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Geomechanics and Fracture Analysis

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Here at headquarters we are busy with final preparations for the trip to Pittsburgh for AAPG’sAnnual Convention and Exhibition (ACE) from May 19-22. 

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Explorer Emphasis Article

Terry Engelder is a professor at Penn State and expert on the Devonian black shales – all of which has brought a bit of celebrity expertise to the campus and the Marcellus Shale.

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A joint AAPG–Society of Petroleum Engineers–Society of Exploration Geophysicists Hedberg Research Conference was held in Saint-Cyr sur Mer, France, on July 8 to 13, 2012, to review current research and explore future research directions related to improved production from carbonate reservoirs. Eighty-seven scientists from academia and industry (split roughly equally) attended for five days. A primary objective for the conference was to explore novel connections among different disciplines (primarily within geoscience and reservoir engineering) as a way to define new research opportunities. Research areas represented included carbonate sedimentology and stratigraphy, structural geology, geomechanics, hydrology, reactive transport modeling, seismic imaging (including four-dimensional seismic, tomography, and seismic forward modeling), geologic modeling and forward modeling of geologic processes, petrophysics, statistical methods, numerical methods for simulation, reservoir engineering, pore-scale processes, in-situ flow experiments (e.g., x-ray computed tomography), visualization, and methods for data interaction.
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What happens in the reservoir following hydrofracturing? Microseismic monitoring is providing some important answers.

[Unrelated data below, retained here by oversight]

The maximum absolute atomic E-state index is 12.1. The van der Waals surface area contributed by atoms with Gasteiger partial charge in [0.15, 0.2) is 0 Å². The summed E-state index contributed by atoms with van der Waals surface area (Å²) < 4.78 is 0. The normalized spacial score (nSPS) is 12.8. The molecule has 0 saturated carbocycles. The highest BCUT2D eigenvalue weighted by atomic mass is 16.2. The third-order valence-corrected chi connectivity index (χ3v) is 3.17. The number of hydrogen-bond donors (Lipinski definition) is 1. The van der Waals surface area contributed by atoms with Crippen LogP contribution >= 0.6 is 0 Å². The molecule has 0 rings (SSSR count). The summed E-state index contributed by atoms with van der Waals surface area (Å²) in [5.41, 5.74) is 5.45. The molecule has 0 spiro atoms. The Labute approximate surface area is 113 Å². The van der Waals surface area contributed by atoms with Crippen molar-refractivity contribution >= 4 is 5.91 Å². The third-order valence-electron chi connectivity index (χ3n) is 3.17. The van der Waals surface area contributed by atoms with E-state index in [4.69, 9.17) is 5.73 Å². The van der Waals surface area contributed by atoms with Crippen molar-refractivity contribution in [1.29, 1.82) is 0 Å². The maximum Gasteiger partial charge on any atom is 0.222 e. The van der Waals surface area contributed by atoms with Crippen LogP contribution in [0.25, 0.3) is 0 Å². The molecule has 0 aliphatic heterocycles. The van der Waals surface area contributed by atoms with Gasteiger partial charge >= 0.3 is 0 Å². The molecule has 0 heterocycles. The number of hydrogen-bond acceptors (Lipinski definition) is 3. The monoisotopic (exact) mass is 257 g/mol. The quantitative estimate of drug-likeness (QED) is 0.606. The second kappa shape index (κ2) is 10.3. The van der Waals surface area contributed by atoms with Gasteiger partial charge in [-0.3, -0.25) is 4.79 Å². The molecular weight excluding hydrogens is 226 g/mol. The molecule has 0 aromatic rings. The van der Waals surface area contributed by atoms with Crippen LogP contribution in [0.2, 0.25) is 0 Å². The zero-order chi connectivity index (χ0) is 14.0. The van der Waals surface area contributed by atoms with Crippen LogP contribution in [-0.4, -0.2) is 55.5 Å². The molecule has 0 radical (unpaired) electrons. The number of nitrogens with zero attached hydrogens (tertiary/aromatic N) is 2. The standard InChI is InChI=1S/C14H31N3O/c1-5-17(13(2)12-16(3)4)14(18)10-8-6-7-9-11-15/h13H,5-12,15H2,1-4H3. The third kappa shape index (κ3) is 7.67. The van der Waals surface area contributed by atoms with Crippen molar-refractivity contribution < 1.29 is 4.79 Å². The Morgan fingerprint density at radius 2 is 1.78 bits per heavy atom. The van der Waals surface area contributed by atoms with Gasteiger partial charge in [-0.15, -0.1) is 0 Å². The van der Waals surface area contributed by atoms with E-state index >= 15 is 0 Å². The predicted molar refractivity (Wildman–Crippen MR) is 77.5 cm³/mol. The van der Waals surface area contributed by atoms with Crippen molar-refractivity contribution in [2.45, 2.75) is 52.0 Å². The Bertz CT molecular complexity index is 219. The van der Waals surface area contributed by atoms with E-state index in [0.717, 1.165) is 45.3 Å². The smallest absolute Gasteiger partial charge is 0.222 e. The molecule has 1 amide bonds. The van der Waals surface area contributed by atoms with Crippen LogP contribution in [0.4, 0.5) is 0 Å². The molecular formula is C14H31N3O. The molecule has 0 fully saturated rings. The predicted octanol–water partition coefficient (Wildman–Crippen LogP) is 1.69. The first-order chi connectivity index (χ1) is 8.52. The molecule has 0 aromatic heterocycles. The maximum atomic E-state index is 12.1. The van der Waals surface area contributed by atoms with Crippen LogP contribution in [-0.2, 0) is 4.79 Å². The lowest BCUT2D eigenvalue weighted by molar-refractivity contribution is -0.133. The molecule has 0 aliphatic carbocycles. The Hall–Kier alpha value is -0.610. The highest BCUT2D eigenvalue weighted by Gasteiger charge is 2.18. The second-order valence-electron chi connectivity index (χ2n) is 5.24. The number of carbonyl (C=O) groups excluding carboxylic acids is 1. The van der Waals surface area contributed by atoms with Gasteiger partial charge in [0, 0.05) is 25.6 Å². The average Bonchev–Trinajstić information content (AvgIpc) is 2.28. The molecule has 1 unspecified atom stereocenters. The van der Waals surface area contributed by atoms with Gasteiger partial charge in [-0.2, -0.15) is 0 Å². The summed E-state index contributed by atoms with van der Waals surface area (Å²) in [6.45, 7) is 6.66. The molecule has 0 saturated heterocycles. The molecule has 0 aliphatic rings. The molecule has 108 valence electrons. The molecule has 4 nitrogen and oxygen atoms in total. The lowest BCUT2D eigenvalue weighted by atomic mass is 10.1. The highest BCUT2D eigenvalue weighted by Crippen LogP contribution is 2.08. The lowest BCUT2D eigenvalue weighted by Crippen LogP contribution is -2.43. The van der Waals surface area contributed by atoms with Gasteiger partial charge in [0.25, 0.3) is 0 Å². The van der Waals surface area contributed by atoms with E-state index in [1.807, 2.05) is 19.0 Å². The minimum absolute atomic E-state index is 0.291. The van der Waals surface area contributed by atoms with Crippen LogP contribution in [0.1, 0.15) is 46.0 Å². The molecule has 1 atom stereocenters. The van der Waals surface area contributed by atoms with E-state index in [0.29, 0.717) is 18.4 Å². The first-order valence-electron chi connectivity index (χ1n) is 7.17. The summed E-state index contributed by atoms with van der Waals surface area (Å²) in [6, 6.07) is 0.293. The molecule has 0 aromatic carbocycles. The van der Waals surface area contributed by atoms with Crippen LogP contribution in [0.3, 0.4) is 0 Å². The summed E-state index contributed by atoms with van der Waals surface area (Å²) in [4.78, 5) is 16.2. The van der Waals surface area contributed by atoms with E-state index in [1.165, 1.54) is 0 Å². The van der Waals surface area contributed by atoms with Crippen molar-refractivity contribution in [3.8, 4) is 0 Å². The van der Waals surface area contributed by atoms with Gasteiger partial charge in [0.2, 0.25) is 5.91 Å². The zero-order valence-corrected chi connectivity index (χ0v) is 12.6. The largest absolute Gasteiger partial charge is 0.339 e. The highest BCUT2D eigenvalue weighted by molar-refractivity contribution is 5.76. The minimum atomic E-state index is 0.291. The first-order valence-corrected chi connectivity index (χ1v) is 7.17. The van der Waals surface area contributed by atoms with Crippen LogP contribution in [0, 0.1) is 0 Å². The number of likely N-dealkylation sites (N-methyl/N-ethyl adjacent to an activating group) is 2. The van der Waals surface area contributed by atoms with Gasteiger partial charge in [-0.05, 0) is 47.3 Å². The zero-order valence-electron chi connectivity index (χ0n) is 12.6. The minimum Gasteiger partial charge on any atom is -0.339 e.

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Outcrops of the Cretaceous high-porosity sandstone of the Southeast Basin, France, show two main types of deformation structures: a large number of small-offset, shear-enhanced cataclastic deformation bands (DBs); and a small number of large (meters to decameters)-offset ultracataclastic fault zones. Microstructural analyses of the cataclastic DBs show that fragmentation produces strands of cataclastic fragment-supported matrix, separated by weakly fractured host rock, which cluster to form the DBs. The ultracataclastic fault zones, however, are composed of a matrix-supported ultracataclasite material. Permeability data show that the DBs reduce host-rock permeability by 0.5 to 2 orders of magnitude, whereas the ultracataclasites reduce permeability by approximately 4 orders. Simple calculations considering the structural frequency, thickness, and permeability of these faults suggest that, although the DBs may have an impact on single-phase flow, it is most likely to be less than a 50% reduction in flow rate in extensional contexts, but it may be more severe in the most extreme cases of structural density in tectonic shortening contexts. The larger ultracataclastic faults, however, despite their much lower frequency, will have a more significant reduction in flow rate, probably of approximately 90 to 95%. Hence, although they are commonly at or below the limit of seismic resolution, the detection and/or prediction of such ultracataclastic faults is likely to be more important for single-phase flow problems than DBs (although important two-phase questions remain). The study also suggests that it is inappropriate to use the petrophysical properties of core-scale DB structures as analogs to larger seismic-scale faults.